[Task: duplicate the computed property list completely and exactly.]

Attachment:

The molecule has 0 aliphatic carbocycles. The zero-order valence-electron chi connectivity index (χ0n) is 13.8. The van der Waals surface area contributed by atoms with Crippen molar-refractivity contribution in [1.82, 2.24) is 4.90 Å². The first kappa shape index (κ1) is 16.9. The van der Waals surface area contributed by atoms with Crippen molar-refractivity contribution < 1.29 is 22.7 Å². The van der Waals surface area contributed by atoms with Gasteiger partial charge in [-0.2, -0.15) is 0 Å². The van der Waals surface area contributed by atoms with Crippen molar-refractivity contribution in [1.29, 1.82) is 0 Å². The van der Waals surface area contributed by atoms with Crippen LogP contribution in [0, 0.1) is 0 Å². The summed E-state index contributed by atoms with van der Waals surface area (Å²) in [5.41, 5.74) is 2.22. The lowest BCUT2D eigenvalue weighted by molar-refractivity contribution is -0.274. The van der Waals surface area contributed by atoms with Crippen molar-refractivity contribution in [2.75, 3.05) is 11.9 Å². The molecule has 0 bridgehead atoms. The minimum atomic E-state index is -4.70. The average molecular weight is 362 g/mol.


The molecule has 0 aliphatic carbocycles. The zero-order valence-electron chi connectivity index (χ0n) is 13.8. The van der Waals surface area contributed by atoms with Crippen molar-refractivity contribution in [1.82, 2.24) is 4.90 Å². The first kappa shape index (κ1) is 16.9. The van der Waals surface area contributed by atoms with Crippen molar-refractivity contribution < 1.29 is 22.7 Å². The van der Waals surface area contributed by atoms with Gasteiger partial charge in [-0.2, -0.15) is 0 Å². The van der Waals surface area contributed by atoms with Crippen molar-refractivity contribution in [1.29, 1.82) is 0 Å². The van der Waals surface area contributed by atoms with Crippen LogP contribution in [0, 0.1) is 0 Å². The summed E-state index contributed by atoms with van der Waals surface area (Å²) in [5.41, 5.74) is 2.22. The lowest BCUT2D eigenvalue weighted by molar-refractivity contribution is -0.274. The van der Waals surface area contributed by atoms with Crippen molar-refractivity contribution in [2.75, 3.05) is 11.9 Å². The molecule has 0 bridgehead atoms. The minimum atomic E-state index is -4.70. The average molecular weight is 362 g/mol.